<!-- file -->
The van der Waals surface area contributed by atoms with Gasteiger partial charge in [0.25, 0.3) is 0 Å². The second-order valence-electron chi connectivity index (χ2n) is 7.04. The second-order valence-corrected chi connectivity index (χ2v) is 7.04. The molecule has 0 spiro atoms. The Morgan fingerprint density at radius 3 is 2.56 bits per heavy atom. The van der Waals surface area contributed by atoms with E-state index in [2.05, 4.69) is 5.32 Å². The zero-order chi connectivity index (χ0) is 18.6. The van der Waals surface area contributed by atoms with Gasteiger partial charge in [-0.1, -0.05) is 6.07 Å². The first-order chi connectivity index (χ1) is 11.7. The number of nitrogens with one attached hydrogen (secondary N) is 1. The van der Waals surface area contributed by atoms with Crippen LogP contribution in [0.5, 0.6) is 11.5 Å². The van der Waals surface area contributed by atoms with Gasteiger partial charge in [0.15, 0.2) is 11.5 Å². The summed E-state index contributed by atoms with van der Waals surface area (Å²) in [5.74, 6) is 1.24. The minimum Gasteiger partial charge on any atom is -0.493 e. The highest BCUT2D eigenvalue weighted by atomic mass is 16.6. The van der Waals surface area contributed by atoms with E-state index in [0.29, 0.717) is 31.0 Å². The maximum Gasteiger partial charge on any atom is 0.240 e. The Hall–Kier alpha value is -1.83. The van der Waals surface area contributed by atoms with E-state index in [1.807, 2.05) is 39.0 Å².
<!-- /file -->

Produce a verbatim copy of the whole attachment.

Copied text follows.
The van der Waals surface area contributed by atoms with Gasteiger partial charge in [0.25, 0.3) is 0 Å². The second-order valence-electron chi connectivity index (χ2n) is 7.04. The second-order valence-corrected chi connectivity index (χ2v) is 7.04. The molecule has 0 spiro atoms. The Morgan fingerprint density at radius 3 is 2.56 bits per heavy atom. The van der Waals surface area contributed by atoms with E-state index in [2.05, 4.69) is 5.32 Å². The zero-order chi connectivity index (χ0) is 18.6. The van der Waals surface area contributed by atoms with Gasteiger partial charge in [-0.1, -0.05) is 6.07 Å². The first-order chi connectivity index (χ1) is 11.7. The number of nitrogens with one attached hydrogen (secondary N) is 1. The van der Waals surface area contributed by atoms with Crippen LogP contribution in [0.5, 0.6) is 11.5 Å². The van der Waals surface area contributed by atoms with Gasteiger partial charge in [0.15, 0.2) is 11.5 Å². The summed E-state index contributed by atoms with van der Waals surface area (Å²) in [5.74, 6) is 1.24. The minimum Gasteiger partial charge on any atom is -0.493 e. The highest BCUT2D eigenvalue weighted by atomic mass is 16.6. The van der Waals surface area contributed by atoms with E-state index in [0.29, 0.717) is 31.0 Å². The maximum Gasteiger partial charge on any atom is 0.240 e. The Hall–Kier alpha value is -1.83. The van der Waals surface area contributed by atoms with E-state index in [1.807, 2.05) is 39.0 Å².